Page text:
Grades   3 – 12  |  Student Interactive  |  Writing Poetry

Word Mover

Word Mover allows children and teens to create “found poetry” by choosing from word banks and existing famous works; additionally, users can add new words to create a piece of poetry by moving/manipulating the text.

 

Grades   3 – 6  |  Calendar Activity  |  April 24

Participate in Poem in Your Pocket Day!

Students select a poem and create a Stapleless Book using the interactive tool.

 

Grades   7 – 12  |  Calendar Activity  |  January 15

In 1929, Martin Luther King, Jr. was born on this day.

Students study Martin Luther King Jr.'s "I Have a Dream" speech and work in groups to create a mural that depicts Dr. King's vision of peace.

 

Grades   3 – 12  |  Calendar Activity  |  March 21

Today is World Poetry Day.

Students read and respond to Billy Collins' poem "Introduction to Poetry." Students then write about a favorite poem and imagine the perfect way to read it.

 

Grades   7 – 12  |  Calendar Activity  |  November 19

Abraham Lincoln delivered the Gettysburg Address in 1863.

Students practice the Pre-AP strategy called SOAPSTone, identifying important parts of the Gettysburg Address and comparing it with John F. Kennedy's inaugural speech.

 

Grades   7 – 12  |  Calendar Activity  |  August 28

Dr. Martin Luther King, Jr. delivered his "I Have a Dream" speech in 1963.

Students explore the "I Have a Dream" Foundation's website and brainstorm ways they can help themselves or others at their school achieve their educational dreams.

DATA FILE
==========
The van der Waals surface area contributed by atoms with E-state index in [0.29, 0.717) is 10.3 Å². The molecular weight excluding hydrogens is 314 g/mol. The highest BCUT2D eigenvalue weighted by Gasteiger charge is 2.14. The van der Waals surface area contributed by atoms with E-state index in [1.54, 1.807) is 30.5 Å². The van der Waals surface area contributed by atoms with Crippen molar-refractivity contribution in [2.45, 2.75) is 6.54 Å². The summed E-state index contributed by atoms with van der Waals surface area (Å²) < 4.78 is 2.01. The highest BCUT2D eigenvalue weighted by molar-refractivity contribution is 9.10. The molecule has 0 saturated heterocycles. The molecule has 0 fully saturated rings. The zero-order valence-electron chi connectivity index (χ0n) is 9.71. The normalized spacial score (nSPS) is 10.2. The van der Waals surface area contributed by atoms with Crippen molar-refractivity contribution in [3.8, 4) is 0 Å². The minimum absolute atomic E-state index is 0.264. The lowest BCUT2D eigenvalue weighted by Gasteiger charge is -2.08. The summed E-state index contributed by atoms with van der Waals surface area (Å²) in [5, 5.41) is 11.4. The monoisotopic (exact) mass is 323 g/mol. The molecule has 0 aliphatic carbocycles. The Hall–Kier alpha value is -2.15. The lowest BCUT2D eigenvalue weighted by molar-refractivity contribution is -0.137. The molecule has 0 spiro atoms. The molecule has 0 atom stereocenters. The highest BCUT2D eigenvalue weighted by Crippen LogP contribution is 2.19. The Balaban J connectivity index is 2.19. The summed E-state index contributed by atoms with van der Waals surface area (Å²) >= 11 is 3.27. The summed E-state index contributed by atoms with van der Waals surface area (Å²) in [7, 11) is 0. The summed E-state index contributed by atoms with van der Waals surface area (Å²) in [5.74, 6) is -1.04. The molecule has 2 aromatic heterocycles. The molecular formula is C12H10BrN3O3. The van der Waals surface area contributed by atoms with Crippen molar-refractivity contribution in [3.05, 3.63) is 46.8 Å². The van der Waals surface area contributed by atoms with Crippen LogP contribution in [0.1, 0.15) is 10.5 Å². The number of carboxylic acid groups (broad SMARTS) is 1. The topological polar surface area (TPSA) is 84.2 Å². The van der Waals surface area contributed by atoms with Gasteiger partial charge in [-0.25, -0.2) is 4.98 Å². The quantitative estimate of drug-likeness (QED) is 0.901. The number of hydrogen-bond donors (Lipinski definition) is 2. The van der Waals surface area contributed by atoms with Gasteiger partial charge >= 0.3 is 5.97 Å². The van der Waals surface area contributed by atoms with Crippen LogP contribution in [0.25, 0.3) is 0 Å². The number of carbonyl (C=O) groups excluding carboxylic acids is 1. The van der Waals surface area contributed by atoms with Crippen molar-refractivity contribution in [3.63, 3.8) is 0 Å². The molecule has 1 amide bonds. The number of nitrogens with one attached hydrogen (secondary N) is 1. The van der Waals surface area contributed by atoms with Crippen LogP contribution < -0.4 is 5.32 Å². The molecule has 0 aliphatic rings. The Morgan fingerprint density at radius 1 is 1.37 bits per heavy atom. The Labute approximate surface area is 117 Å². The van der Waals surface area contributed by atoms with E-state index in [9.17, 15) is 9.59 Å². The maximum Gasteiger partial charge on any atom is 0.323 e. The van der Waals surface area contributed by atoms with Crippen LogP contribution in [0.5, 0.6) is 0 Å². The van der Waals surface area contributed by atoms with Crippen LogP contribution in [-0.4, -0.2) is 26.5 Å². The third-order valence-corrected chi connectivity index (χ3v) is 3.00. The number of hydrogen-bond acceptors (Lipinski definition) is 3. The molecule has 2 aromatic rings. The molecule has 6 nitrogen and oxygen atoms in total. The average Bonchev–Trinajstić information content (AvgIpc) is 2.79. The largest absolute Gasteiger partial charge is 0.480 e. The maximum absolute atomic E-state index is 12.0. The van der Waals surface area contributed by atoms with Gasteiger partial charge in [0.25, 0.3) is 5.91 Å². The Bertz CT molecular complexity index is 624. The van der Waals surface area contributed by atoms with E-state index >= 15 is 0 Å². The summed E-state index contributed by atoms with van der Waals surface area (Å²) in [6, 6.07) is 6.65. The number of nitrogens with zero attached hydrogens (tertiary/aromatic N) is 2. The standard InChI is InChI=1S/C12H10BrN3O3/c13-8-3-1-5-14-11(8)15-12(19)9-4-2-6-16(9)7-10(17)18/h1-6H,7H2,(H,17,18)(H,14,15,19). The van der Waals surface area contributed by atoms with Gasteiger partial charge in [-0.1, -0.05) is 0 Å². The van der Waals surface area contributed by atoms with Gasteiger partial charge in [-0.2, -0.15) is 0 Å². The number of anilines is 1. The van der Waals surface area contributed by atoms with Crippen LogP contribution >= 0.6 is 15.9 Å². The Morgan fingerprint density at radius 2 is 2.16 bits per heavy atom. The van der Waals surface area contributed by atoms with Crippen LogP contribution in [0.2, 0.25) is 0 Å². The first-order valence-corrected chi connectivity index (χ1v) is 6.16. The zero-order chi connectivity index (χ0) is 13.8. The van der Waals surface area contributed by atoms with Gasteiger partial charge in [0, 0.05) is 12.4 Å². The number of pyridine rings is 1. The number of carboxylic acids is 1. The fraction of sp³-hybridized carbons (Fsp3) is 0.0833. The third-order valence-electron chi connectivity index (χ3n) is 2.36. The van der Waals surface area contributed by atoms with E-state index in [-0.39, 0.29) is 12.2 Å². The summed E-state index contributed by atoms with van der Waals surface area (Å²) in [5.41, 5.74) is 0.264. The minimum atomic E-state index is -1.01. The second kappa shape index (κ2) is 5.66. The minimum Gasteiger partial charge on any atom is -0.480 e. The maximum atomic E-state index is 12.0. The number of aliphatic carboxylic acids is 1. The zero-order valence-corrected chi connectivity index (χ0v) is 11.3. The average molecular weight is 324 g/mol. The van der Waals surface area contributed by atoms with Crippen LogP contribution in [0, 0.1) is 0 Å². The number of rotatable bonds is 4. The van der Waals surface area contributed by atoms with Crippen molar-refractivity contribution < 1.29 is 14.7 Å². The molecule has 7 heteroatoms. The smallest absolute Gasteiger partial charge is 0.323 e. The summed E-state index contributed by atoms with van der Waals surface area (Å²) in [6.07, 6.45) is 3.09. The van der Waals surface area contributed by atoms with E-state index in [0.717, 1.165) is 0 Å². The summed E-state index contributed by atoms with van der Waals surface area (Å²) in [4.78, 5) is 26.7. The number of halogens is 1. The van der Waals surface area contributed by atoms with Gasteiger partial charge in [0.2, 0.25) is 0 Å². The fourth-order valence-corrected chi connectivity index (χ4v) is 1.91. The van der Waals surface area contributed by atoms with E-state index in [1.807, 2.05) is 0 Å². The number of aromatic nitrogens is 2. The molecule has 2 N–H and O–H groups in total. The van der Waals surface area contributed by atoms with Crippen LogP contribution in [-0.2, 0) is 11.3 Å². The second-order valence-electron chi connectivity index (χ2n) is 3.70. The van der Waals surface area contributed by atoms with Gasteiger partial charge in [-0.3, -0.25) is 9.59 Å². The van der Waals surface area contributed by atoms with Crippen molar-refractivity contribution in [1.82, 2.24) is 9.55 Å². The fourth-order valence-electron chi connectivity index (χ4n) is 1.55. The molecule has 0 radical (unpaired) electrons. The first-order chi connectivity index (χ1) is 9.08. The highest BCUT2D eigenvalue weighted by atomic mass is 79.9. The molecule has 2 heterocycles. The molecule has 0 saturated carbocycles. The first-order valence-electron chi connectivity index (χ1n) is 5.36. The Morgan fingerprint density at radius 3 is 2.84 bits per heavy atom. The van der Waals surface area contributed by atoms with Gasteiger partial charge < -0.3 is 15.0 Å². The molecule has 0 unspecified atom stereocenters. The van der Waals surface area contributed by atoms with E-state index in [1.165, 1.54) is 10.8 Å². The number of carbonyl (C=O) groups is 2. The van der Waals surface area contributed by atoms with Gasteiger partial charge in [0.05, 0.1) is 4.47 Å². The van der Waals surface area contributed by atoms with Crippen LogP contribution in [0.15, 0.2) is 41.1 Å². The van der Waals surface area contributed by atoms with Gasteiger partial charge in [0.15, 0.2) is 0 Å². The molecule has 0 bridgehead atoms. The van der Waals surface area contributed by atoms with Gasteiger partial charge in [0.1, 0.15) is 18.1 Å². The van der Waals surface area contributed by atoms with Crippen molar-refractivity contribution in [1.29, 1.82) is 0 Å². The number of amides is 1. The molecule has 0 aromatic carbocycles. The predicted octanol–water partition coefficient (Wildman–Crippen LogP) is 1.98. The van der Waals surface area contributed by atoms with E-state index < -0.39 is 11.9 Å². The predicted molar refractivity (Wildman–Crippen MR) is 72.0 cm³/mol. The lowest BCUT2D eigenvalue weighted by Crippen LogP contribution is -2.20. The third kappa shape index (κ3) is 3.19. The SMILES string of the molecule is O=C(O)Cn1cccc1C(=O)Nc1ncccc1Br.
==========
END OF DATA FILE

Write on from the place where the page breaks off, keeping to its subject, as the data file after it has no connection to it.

Grades   K – 12  |  Calendar Activity  |  April 1

April is National Poetry Month!

Students are assigned to be "poets of the day" and are provided several models to create, illustrate, and present their different poems to the class.

 

Related Parent & Afterschool Resources

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Grades   5 – 10  |  Activity & Project

Make a Magnetic Poetry Set

Let children practice using different types of words in a fill-in-the-blank-story game before making their own word list for a magnetic poetry set.

 

Grades   K – 2  |  Activity & Project

Fantastically Fun Word Families

Use the Word Mover mobile app to play with word families and listen for rhyme, then sort real and nonsense words, alphabetize the words, and create a story or poem using the words.

 

Grades   K – 6  |  Activity & Project

School Day Extension

Use the Word Mover mobile app to bring school home! A printout from school is used to generate a word bank and then create story or poem, which a child uses to “teach” a concept to a family member or caregiver.

 

Grades   K – 3  |  Tip & How-To

Talk it Up! Expanding a Child’s Vocabulary

One way to help early readers begin to make sense of what they’re reading is to help them build their vocabulary. In this Tip, learn how to ask questions and have conversations with a child to integrate new words into his/her vocabulary.

 

Grades   3 – 8  |  Printout  |  Writing It Out

Make a Magnetic Poetry Set

Children can make their own magnetic poetry set. Watch as the refrigerator becomes a space for literary art.